MBA Mikey: Is B-School Right for Me?

I get a shocking number of DMs asking me about business school: Is the MBA worth it? Would you take a free ride from a less sexy program? Can I break into banking/PE/VC after graduating from X school? Are Johnson and Kenan-Flagler really as bad as you make them seem? (The answer to that last one is NO, for the record).

This being the Wall Street Oasis crowd, I'm going to throw out some finance-friendly pieces of advice based on my own experience and the experiences of friends.

For context, I worked in operating and investing roles for 5 years before starting my MBA. I liked the work, but didn't love the stage, and did an MBA for a few reasons:

  1. Take a vacation from real life while I've got my youth, some money, and no responsibilities
  2. Figure my shit out: having bounced between paths, I needed some distance from the day-to-day to figure out what I was really looking for professionally
  3. Learn some of the stuff I'd missed: no pre-MBA career path teaches you everything, and I needed to fill out the proverbial toolkit while I was still relatively junior
  4. Meet great people. Everyone talks about networking, but that's what you do with the Oak Hill MD you met in Palm Beach, not with your new friend from your MBA cohort.

So, from my perspective, the MBA makes sense for any/all of the reasons above. But it is, after all, a vocational school. You shouldn't go unless you can leave with a better/higher-paying/more fulfilling job than you entered with. Given that, here's Mikey's guide to the optimal MBA seekers:

  1. Petey the Pivoter: Petey started out on a decidedly unsexy career path. He worked in audit/insurance sales/internal consulting/public sector…you name it, and now he wants to make bank and drive a Range Rover. Petey's a great b-school candidate, because he can start on even footing with other MBA applicants when applying for roles in consulting, banking, general management (like Proctor & Gamble, for example). As long as Petey busts his ass, nails the technical, networks with the hiring managers, etc., he'll have a good chance at pivoting into a role that can turn into a great career or serve as a launchpad for other, less conventional things.

  2. Vito the Veteran: Vito served the country proudly for many years. A West Point grad, Vito knows as much about the private sector as Mikey does about attending Elizabeth Warren rallies. Business school is a crash course in econ, accounting, marketing – all the basic. Vito needs this crash course because when he pairs some hard skills with his unparalleled leadership training, he'll be an absolute weapon in business. On a side note, the guy spent the last decade living in barracks in the middle of nowhere – this gives him flexibility to get excited about roles in less sexy cities, opening up even more fertile hunting ground for this job search. He simply doesn't mind being in Cincinnati.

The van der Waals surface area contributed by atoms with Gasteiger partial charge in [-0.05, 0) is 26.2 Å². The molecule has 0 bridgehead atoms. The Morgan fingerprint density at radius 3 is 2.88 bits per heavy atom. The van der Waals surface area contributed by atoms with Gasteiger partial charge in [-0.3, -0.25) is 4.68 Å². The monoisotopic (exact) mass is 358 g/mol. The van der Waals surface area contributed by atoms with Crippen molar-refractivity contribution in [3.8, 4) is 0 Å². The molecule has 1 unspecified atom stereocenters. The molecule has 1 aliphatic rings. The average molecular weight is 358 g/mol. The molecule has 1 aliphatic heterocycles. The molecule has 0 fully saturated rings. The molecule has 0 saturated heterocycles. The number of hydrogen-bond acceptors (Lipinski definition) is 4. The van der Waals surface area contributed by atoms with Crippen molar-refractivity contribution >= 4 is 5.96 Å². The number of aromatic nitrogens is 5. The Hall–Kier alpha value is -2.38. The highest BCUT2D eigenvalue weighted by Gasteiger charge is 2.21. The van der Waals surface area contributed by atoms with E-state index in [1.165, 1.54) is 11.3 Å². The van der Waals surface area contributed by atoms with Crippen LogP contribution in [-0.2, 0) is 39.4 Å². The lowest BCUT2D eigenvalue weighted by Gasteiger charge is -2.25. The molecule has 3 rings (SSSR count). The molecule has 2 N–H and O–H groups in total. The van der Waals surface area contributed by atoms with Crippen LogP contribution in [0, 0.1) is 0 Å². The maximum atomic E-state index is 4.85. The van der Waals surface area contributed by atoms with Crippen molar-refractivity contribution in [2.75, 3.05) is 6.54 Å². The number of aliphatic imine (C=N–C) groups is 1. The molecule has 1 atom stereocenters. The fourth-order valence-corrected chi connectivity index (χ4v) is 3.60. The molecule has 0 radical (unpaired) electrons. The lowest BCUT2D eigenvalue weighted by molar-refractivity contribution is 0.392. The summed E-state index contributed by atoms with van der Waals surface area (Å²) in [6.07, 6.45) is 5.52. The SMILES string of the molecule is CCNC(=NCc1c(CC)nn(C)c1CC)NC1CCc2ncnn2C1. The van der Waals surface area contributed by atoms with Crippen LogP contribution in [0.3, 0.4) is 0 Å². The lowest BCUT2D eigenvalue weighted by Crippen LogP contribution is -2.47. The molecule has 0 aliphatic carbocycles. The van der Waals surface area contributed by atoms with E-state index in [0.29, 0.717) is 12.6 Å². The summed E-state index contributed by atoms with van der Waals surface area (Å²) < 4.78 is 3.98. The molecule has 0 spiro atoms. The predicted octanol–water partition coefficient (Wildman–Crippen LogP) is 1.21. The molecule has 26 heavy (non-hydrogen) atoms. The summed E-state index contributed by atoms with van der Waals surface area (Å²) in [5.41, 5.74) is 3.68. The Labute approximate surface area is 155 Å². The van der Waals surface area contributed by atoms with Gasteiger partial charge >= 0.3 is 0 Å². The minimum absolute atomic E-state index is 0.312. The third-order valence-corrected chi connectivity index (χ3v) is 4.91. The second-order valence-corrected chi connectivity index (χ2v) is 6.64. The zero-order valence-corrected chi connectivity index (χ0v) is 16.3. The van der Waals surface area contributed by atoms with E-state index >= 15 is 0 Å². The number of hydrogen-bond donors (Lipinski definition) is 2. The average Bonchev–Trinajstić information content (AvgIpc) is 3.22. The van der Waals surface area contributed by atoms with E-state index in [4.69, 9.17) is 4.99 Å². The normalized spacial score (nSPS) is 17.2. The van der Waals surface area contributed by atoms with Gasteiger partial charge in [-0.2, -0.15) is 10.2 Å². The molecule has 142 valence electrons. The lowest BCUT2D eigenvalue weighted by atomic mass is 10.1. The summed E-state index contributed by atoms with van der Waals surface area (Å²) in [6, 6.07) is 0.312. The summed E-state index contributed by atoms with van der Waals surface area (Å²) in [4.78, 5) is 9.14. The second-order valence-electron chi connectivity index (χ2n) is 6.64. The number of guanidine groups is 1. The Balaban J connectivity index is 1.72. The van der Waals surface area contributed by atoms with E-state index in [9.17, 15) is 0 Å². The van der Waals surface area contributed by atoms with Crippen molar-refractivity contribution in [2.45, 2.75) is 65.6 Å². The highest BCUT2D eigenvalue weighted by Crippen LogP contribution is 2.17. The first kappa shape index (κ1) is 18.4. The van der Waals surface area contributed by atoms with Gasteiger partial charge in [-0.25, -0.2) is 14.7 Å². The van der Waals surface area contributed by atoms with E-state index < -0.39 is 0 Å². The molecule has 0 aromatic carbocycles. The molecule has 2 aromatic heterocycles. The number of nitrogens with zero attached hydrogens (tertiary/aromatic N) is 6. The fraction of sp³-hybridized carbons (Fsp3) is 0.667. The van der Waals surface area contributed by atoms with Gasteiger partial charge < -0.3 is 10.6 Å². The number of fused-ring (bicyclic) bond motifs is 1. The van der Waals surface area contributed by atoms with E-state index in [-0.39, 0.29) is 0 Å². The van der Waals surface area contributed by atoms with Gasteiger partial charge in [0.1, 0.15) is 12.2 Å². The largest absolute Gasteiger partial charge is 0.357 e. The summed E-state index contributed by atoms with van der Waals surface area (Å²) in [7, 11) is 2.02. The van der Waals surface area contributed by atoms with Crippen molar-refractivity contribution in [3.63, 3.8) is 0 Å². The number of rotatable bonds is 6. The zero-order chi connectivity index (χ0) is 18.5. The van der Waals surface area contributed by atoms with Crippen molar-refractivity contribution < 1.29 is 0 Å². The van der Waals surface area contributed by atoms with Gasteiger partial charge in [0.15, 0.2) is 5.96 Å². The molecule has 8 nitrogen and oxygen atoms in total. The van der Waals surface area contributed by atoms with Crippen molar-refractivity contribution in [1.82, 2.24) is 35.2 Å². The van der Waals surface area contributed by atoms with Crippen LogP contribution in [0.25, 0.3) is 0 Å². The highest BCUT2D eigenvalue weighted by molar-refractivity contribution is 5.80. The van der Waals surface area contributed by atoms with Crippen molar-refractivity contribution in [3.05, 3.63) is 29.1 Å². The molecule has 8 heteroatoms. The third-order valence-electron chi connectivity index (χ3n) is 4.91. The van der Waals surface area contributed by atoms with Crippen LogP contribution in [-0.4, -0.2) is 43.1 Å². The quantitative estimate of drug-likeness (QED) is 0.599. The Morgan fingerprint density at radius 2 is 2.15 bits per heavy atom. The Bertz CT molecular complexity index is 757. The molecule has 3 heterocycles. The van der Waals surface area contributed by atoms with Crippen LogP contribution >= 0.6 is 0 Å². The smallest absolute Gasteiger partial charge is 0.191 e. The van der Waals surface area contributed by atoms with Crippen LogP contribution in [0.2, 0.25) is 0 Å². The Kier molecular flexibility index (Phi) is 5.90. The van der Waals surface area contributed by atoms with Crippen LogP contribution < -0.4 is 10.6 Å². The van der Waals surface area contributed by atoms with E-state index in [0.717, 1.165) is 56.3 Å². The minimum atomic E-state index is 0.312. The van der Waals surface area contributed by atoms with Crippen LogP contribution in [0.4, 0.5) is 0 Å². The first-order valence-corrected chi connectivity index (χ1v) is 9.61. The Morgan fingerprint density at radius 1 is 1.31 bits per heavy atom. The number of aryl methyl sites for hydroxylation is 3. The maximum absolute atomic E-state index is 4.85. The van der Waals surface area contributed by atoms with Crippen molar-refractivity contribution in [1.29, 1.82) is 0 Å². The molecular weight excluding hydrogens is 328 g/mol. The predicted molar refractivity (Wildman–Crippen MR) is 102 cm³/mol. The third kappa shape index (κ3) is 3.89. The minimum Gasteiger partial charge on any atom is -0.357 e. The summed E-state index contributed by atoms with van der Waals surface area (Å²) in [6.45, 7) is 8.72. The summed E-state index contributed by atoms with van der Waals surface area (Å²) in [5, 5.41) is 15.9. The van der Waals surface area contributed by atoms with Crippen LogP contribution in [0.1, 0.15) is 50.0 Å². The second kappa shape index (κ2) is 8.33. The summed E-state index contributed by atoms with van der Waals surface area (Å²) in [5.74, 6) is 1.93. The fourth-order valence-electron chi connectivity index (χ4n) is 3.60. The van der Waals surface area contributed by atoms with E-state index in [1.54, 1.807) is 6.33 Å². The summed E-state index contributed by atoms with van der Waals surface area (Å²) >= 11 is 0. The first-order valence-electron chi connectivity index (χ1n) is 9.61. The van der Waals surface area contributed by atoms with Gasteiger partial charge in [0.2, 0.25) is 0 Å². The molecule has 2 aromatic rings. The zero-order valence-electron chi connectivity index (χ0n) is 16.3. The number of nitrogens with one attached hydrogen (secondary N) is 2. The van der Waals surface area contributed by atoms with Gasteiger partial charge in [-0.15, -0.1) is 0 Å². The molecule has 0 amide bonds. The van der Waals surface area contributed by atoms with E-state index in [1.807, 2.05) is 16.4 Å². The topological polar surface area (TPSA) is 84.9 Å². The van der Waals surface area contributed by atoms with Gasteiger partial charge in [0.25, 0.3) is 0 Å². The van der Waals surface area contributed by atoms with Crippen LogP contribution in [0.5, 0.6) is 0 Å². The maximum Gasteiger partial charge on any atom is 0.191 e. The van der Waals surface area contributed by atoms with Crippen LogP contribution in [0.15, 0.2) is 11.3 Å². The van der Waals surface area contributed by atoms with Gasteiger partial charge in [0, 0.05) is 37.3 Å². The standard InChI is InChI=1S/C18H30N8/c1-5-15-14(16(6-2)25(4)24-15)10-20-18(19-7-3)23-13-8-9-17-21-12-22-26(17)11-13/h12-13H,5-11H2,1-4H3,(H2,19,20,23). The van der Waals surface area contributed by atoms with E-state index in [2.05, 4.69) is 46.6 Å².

3. Back Office Betty: Betty has all the right names on her resume. Most recently, she crushed it at JP Morgan. Or did she? Dig deeper, and you'll find that Betty worked in the Wilmington office, meandering through back office tasks all day. Now, she's ready for a transition to the front office. M&A? Hell yeah – Betty is ready. An MBA from a solid program gives Betty the credibility she needs to approach her former employer and competitors as a viable candidate for roles making hundreds of thousands doing deals, not a fraction of that in compliance.

Anyway, I'll be back next Wednesday for a Q&A. In the meantime, find me on Instagram @MBA_Mikey. I make memes about the MBA experience, the stereotypical MBAs you'll run into, and post-grad life back in the real world. See you there.

Comments (17)

 
Funniest
Jan 10, 2020 - 2:59pm

will getting an m7 mba make my dad love me?

Thank you for your interest in the 2020 Investment Banking Full-time Analyst Programme (London) at JPMorgan Chase. After a thorough review of your application, we regret to inform you that we are unable to move forward with your candidacy at this time.
  • 4
 
Jan 11, 2020 - 11:16am

who else is supposed to pay for it?

Thank you for your interest in the 2020 Investment Banking Full-time Analyst Programme (London) at JPMorgan Chase. After a thorough review of your application, we regret to inform you that we are unable to move forward with your candidacy at this time.
 
Jan 10, 2020 - 3:07pm

Do you think the declines in applications would have the effect on acceptance rates that would logically follow? Excluding HYP, think the rest of the top 15. It seems to me that full employment, drop in international applicants, along with the perceived value (or lack thereof) an MBA is dragging apps.

I'm hoping if the question I asked happens to be true I would have a shot at some places I wouldn't have pre application declines.

 
Most Helpful
Jan 10, 2020 - 3:25pm

Statistically speaking you are correct. The drop in application volume is making the top programs slightly easier to get into. It's not going o turn straw into gold, but it does make a difference. it also makes the schools compete more vigorously for the candidates they really want.

I just did a podcast on this topic, admittedly less wittily than OP, but if you are interested in my take, please either read the show notes or listen to "Is an MBA Worth It, or Is the Sky Falling Down on the MBA Degree? "

Best,
Linda

Linda Abraham President, Accepted | Contact Me | Admissions Consulting
  • 3
 
Jan 11, 2020 - 2:09am

MBA_Mikey:

I get a shocking number of DMs asking me about business school: Is the MBA worth it? Would you take a free ride from a less sexy program? Can I break into banking/PE/VC after graduating from X school? Are Johnson and Kenan-Flagler really as bad as you make them seem? (The answer to that last one is NO, for the record).